Tel Aviv has a long promenade, running alongside the seashore that makes up the western edge of Tel Aviv-Jaffa.
Tel Aviv's beaches are well-equipped with changing rooms, showers and toilets; some have lifeguards year- round.
On the beaches and at major tourist centers, tourist police provide a sense of security, as well as assistance and information services.
The sea is the true heart of Tel Aviv and any visit to Tel Aviv would be incomplete without seeing it.
You can watch my 3 min 16 sec HD Video Tel Aviv- Mediterranean Sea Morning Walk out of my Youtube channel.
The city is situated on the Israeli Mediterranean coastline. The beachfront of Tel Aviv has bathing beaches and a romantic waterfront promenade.
Tel Aviv lies alongside the Mediterranean coastline. With few exceptions, all points of interest for tourists are in a rectangle defined by the sea to the west, the Yarkon River to the north, the Ayalon highway to the east, and Shlomo (Salame) Road to the south. This rectangle is separated into two long strips by Ibn-Gvirol Street, starting from the Yarkon River and changing its name to Yehuda Halevy. Most of the attractions are in the western of these strips.
This is one of my favorite beaches in Tel-Aviv, mainly because of its location and topography: It lies underneath the low cliffs of Independence Park, along a quiet stretch of the promenade which is closed to trafiic (except for the disabled, making it the most accessible beach in Tel Aviv for the disabled). The Hilton Hotel rises high on top of the cliff, and I must admit it is not an ugly building and not an eyesore. Towards the south there is a pleasant view of the marina.
The white sandy beach itself is quite narrow, but stretches as a crescent towards the long pier. The pier itself is well lit at night and has some benches.
There is a nice bar-restaurant ("Top Sea", see "Restaurant Tips").
We had the best fun just splashing around in the surf in the Mediterranean Sea, just across from our hotel. The water was warm-ish, and it was a great way for us to relax and settle into our "vacation mindset".
Tel Aviv has one of the best big city beaches i have come across in this world.
It´s right in the middle of town and very lively all day long and at night for that matter too.
The beach is long and wide and you can easilt both find a lively spot or place place relatively to yourself.
The beach is lines with hotel and cafes so you can easily find a place to eat and sleep by the beach too.
I was pretty delighted to find some special facilities for wheelchair users at the very northern end of my promenade walk. The enticement eased off to some extent when learning that this stretch called Hilton Beach or Topsi Beach also is the hotspot for dog owners and homosexuals. What exactly could be the wisdom of this -- "Since we've already confined the pooing dogs and the gays to the spot, let's put the cripples there as well?" Well, maybe not. What speaks for this stretch is good car access, and so it was possible to build a very decent number of disabled parking bays. There also is a surf school here, so it's not just the minorities ghetto. I just wish the adapted toilet wasn't in such a disastrous state -- here back home, I would have sent my pictures straight to the building proprietors (the city) so that they can have a word with their commercial tenants about keeping the place clean.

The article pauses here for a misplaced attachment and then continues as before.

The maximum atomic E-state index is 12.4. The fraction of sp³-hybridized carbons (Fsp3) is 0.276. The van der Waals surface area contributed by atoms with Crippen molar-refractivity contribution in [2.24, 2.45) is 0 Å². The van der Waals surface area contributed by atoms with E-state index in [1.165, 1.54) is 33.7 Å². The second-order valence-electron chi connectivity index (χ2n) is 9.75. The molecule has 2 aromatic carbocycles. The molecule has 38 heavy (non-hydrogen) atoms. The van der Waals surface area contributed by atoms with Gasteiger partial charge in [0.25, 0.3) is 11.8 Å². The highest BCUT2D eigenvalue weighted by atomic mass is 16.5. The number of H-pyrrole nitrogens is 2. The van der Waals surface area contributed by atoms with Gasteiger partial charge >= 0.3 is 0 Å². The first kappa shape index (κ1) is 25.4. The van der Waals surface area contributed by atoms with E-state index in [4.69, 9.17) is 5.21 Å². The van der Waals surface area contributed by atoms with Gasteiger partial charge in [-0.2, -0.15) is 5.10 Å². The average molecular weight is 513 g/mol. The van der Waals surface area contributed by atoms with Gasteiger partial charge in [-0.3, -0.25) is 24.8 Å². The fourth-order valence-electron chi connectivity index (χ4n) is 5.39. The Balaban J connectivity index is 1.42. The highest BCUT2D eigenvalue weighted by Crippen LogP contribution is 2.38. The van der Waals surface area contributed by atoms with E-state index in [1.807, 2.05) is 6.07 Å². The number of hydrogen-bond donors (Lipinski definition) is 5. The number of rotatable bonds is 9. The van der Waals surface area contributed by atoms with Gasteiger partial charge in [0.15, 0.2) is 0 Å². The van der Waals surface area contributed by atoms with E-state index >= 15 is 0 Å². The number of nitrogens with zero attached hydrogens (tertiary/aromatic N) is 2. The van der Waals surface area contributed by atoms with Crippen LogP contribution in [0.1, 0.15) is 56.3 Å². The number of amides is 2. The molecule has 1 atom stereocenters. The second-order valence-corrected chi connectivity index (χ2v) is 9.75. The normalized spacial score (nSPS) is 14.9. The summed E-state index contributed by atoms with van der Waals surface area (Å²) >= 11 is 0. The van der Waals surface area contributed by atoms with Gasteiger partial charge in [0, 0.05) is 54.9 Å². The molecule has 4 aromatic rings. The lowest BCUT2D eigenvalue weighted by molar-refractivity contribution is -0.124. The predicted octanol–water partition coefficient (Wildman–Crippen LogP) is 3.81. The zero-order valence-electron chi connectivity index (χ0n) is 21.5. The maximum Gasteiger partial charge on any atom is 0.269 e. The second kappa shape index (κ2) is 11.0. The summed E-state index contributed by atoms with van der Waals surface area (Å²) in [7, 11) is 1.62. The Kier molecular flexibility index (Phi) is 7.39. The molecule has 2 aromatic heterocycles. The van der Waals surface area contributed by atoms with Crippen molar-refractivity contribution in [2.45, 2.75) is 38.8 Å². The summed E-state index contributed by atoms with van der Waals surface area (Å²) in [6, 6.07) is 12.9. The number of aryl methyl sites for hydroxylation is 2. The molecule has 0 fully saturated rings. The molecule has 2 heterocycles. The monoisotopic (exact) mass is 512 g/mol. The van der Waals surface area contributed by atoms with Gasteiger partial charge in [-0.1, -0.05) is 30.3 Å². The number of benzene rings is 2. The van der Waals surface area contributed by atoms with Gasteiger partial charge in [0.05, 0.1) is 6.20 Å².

Not sure what the place looks like in summer and whether the handicap bays will be kept free for eligible people. From a disabled person's point of view, it would be good to have more stretches made accessible as well.
The best thing I can think off doing in a hot summer day is to be at the beach of Tel Aviv.
Every movie, every song and every memory of Tel Aviv is somehow connected to the beach.
This 15 km of golden sand is one of Tel aviv's symbols, the place where you can go out to restaurants and clubs in the summer and also a place where you can take a walk, relax and thinks about life at the sunset...
Along the coast there is the promonade, the old harbor which today became a nightlife district and many others of the city landmarks.
I love thesunset on the sea on on side, you could be somewhere remote in the middle of the Pacific ocean, then you turn around and you see the metropolis. Still, the beach is extremely peaceful and relaxing. I sat there for like an hour before going to a nearby bar.
Tel Aviv has a sandy 14 km stretch of Mediterranean Sea beach. There are twelve official beaches operating in the city. The northernmost is Tel Baruch, my favorite. It is out of the city center, so it is the least crowded. It has a wide strip of sand and an area for watersports enthusiasts. (It sometimes is considered a red light district, so don't bring the kids!) Other worthwile beaches are Hilton, Gordon, Frishman, Bogersov, Yerushalayim, and Aviv. They all are located next to the city center and feature a promenade (tayelet) and many cafes and shops. There are often exciting parties and concerts that are held ont he beach.